Anonymous Hackers Release Statement, Live Video Stream of Adbusters’ Occupy Wall Street Protest
Following the launch of Adbusters' Occupy Wall Street protest on Saturday, hacker collective Anonymous has released a fresh statement and live video feed explaining and chronicling its involvement.

As a part of its ongoing AntiSec campaign, the hacking collective Anonymous has claimed responsibility for a new attack on defense company Booz Allen Hamilton, releasing the details of several of its contracts with the U.S. Military.

In keeping with its previous tactics, the attack on Booz Allen Hamilton saw Anonymous hackers break into the company's servers and steal information for later release online.

"We infiltrated a server on their network that basically had no security measures in place. We were able to run our own application, which turned out to be a shell and began plundering some booty. Most shiny is probably a list of roughly 90,000 military emails and password hashes (md5, non-salted of course!). We also added the complete sqldump, compressed ~50mb, for a good measure," boasted the statement attached to the release.

The data taken in the attack was subsequently published as a text file available for download via the pirate bay Web site.

The company was reportedly targeted for its connections with American Military and Government organizations -- many of the company's directors and executives are ex-government or military.

"Today we want to turn our attention to Booz Allen Hamilton, whose core business is contractual work completed on behalf of the US federal government, foremost on defense and homeland security matters, and limited engagements of foreign governments specific to U.S. military assistance programs" read the opening of Anonymous' statement.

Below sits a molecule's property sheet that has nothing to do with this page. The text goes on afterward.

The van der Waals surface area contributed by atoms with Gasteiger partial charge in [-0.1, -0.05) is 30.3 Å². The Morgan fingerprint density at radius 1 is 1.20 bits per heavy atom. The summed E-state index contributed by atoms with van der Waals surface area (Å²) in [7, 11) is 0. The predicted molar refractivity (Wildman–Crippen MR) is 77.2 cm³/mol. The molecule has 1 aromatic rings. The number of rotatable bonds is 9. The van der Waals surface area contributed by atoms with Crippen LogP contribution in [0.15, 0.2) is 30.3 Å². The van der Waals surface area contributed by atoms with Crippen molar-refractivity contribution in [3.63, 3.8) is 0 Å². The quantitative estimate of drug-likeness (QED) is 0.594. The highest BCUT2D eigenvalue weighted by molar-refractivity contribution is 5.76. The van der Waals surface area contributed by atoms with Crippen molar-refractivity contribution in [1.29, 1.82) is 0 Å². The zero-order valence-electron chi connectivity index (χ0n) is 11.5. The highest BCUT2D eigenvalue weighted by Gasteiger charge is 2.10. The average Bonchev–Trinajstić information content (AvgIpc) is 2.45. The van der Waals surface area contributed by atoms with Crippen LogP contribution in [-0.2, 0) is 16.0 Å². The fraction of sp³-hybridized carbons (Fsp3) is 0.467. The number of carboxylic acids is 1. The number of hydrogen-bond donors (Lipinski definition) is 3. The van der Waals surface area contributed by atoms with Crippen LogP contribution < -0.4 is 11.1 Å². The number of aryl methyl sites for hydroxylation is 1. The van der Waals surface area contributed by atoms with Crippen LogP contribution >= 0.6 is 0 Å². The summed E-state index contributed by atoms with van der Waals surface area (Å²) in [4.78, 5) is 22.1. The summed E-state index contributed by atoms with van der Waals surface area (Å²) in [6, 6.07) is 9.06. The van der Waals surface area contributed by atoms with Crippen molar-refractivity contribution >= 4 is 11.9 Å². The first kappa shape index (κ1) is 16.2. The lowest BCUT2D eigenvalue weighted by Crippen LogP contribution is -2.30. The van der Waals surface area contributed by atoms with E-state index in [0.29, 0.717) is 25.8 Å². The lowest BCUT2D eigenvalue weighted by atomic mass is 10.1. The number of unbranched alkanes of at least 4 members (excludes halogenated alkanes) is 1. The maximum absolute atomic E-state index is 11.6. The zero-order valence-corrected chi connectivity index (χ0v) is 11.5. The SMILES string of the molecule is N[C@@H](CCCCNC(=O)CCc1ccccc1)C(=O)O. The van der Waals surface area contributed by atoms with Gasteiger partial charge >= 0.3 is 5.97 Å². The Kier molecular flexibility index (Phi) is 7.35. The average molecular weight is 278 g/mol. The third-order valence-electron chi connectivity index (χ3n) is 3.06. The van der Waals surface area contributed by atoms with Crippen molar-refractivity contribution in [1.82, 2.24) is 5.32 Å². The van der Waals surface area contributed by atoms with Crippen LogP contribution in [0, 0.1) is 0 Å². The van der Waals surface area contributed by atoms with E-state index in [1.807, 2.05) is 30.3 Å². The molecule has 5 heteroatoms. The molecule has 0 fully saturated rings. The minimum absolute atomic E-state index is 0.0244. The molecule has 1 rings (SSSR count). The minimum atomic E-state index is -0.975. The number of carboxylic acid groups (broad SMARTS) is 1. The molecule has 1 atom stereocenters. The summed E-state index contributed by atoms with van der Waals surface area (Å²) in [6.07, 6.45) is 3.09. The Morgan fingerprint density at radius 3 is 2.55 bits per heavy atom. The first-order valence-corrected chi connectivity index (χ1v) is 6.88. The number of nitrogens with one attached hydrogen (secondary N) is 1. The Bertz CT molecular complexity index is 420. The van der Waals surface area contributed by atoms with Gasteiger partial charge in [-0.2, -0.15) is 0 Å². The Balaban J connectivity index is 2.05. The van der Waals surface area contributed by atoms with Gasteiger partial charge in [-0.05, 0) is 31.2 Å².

As well as the passwords, Anonymous' post also revealed several of the company's contracts.

Disturbingly one of the projects highlighted related to a previous media manipulation operation of HBGary revealed by the hackers this February.

The February release unveiled an alleged project Anonymous named Operation Metal Gear -- perhaps referring to the popular Konami Game. Anonymous described the project as having two goals:

"The main aims of the project were two fold: Firstly, to allow a lone operator to control multiple false virtual identities, or "sockpuppets". This would allow them to infiltrate discussions groups, online polls, activist forums, etc and attempt to influence discussions or paint a false representation of public opinion using the highly sophisticated sockpuppet software.

"The second aspect of the project was to destroy the concept of online anonymity, essentially attempting to match various personas and accounts to a single person through recognition shared of writing styles, timing of online posts, and other factors. This, again, would be used presumably against any perceived online opponent or activist."

During its raid, the post by Anonymous alleged that it had discovered documentation linking Booz Allen Hamilton to Operation Metal Gear:

"HBGary Federal was just one of several companies involved in proposing software solutions for this project. Another company involved was Booz Allen Hamilton. Anonymous has been investigating them for some time, and has uncovered all sorts of other shady practices by the company, including potentially illegal surveillance systems, corruption between company and government officials, warrantless wiretapping, and several other questionable surveillance projects."

Since the attack, Anonymous added insult to injury, signing off its statement with an invoice. The collective later posted a tweet mocking the company for the dip in share value it suffered after news of the attack broke: ""On Monday, Booz Allen Hamilton shares fell 2.3 percent, to $18.95." Thanks for the good news Fox! #Antisec".

The attack was credited as being part of Anonymous AntiSec campaign. The operation was announced earlier this year and is reportedly intended as a form of protest against internet censorship and moderation.

Already it has seen the group hit the servers and websites of numerous companies and government organisations.

Anonymous has since issued a statement claiming that this is only the first of its three-stage plan to "change the world". The second phase is set to begin this November.